Spike Snell is a Star Trek fan whose thing is the ambient noise that the series' sound-designers created for the fictional spaceships, sounds that are never meant to be in the foreground, but which are always informing the viewer about both the ship's architecture and layout and its current status.
The art of designing spaceships' aural ambiance has had a select group of practitioners over the years, and has emerged a praxis of hunting for interesting hums that can be added to audiovisual works. Warner Brothers SFX editor Peter Lago describes sneaking a mic into a freezer at a grocery store: "[it] made this incredible, 'OOOOMMMMM'."
In a profile in Atlas Obscura, Eric Grundhauser got Lago to annotate the loops used for a variety of spacecraft, from the Star Trek ships to the Battlestar Galactica reboot, all the way to the real-world ISS.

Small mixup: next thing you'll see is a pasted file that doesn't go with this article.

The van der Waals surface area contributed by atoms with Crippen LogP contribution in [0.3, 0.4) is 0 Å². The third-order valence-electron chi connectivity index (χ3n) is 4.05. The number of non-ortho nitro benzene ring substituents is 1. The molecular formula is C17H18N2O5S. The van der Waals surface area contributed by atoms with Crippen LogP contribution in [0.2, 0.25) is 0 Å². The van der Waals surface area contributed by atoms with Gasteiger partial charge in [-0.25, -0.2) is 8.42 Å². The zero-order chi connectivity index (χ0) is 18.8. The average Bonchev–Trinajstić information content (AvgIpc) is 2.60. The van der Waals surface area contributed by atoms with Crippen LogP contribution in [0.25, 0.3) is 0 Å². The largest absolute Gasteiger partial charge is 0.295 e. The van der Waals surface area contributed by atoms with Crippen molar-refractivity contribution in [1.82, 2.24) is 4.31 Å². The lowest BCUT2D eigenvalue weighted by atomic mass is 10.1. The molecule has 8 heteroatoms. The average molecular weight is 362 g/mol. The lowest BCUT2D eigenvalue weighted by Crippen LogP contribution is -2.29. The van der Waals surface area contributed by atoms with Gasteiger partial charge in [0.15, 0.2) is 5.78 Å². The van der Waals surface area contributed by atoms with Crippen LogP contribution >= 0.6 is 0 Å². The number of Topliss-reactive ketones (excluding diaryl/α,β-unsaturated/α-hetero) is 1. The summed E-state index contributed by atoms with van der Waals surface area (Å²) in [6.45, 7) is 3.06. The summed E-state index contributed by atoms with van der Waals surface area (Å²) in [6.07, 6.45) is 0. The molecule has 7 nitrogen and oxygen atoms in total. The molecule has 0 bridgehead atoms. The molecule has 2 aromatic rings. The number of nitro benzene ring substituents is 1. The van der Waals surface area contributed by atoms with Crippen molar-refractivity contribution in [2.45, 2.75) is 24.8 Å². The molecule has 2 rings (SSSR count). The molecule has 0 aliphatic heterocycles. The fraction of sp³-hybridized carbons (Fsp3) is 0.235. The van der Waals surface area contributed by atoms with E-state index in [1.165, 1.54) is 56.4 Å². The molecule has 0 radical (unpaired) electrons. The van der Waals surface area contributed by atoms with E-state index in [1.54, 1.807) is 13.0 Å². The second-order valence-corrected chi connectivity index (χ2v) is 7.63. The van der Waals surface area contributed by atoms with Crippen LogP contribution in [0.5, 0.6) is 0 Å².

USS Enterprise (Star Trek: The Next Generation) (1987-1994)
'This ambient loop feels like a heavily processed recording of an airplane in flight. I don't hear the nuts-and-bolts of the engine components, but rather the smooth, higher and lower airy sounds, which give it a soothing and steady feel. This feels like a practical ship; a working-man's ship, but with a slight hint of something more elegant underneath."
Exploring the Secrets of Soothing Spaceship Sound
[Eric Grundhauser/Atlas Obscura]